- Amnesty International has stripped Myanmar’s leader Aung San Suu Kyi of its most important award, accusing “The Lady” of perpetuating human-rights abuses.
- Amnesty accused Suu Kyi of not addressing the genocidal campaign conducted by Myanmar’s military against the Rohingya Muslim minority.
- Once a beacon worldwide in the fight for democracy, Suu Kyi has been stripped of a series of international honours over the Rohingya crisis.
- A human-rights lawyer says the net is slowly tightening around Myanmar’s top generals
Amnesty International has stripped the former human-rights icon Aung San Suu Kyi of its most important award, accusing the Myanmar leader of perpetuating human rights abuses.
Amnesty accused Suu Kyi of standing by and not condemning the violence and genocidal campaign conducted by the Myanmar security forces against the Rohingya Muslim minority.
Once hailed as a champion in the fight for democracy, Suu Kyi has been stripped of a series of international honours over a Rohingya exodus that began in August 2017.
Amnesty International’s Secretary General Kumi Naidoo wrote to Aung San Suu Kyi to inform her the organisation is revoking the 2009 award.
Eight years after her release from house arrest, Naidoo expressed Amnesty’s disappointment that she had not used her political and moral authority to safeguard human rights, justice or equality in Myanmar, citing her apparent indifference to atrocities committed by the Myanmar military and increasing intolerance of freedom of expression.
“As an Amnesty International Ambassador of Conscience, our expectation was that you would continue to use your moral authority to speak out against injustice wherever you saw it, not least within Myanmar itself,” wrote Naidoo.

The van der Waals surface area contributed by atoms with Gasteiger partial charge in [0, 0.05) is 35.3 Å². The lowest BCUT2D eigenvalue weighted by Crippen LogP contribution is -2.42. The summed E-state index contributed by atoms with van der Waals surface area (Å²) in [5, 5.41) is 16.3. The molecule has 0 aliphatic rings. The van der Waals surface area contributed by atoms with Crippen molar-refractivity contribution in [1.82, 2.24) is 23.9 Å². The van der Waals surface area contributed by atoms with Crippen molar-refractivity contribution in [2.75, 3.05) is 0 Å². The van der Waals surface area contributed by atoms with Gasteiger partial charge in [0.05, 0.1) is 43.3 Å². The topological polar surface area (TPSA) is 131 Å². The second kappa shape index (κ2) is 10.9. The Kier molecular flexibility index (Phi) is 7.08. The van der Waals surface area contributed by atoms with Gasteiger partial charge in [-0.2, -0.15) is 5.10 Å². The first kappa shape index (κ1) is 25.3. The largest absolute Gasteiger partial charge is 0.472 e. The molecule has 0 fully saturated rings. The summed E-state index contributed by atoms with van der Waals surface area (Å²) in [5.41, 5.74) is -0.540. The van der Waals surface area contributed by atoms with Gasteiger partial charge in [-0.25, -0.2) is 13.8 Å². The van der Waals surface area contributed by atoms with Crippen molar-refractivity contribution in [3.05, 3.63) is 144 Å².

Suu Kyi’s once iconic image as an upholder of human rights, and as a protector of her country has been decimated by the Rohingya crisis.
“Today, we are profoundly dismayed that you no longer represent a symbol of hope, courage, and the undying defence of human rights. Amnesty International cannot justify your continued status as a recipient of the Ambassador of Conscience award and so with great sadness we are hereby withdrawing it from you.”
The international human rights group named Suu Kyi as its 2009 Ambassador of Conscience Award recipient when she was still under house arrest as the de facto leader of opposition to Myanmar’s oppressive military junta led by the country’s powerful generals.
In the eight years since she was released, Suu Kyi led her party to election victory in 2015 and set up a government the following year, but she has had to share power with generals and has no oversight and no appetite to rein in military forces.
‘A shameful betrayal’
Amnesty International said in a statement on Tuesday Suu Kyi had failed to speak out and had “shielded the security forces from accountability.”
Amnesty called Suu Kyi’s failure to stand against the violence against the Rohingya, a “shameful betrayal of the values she once stood for.”
United Nations investigators have most recently in October concluded that Myanmar’s generals directed a campaign of killings, rape and arson upon the Rohingya with “genocidal intent.”
A United Nations report released in August shows how during a Myanmar “clearance operation” in September last year, soldiers shot and stabbed villagers, raped women, and burned homes while driving 6,000 ethnic Rohingya from their homes at Inn Din.
A Reuters investigation in February detailed the murder of 10 Rohingya men and boys at the hands of Myanmar troops, police officers and Rakhine Buddhist villagers on September 2, 2017. The Myanmar government corroborated this report when it sentenced seven soldiers involved to 10 years imprisonment.
Altogether it is thought more than 700,000 stateless Rohingya fled across Myanmar’s western border into Bangladesh after the Myanmar military launched a crackdown in response to a Rohingya insurgency targeting Myanmar security forces.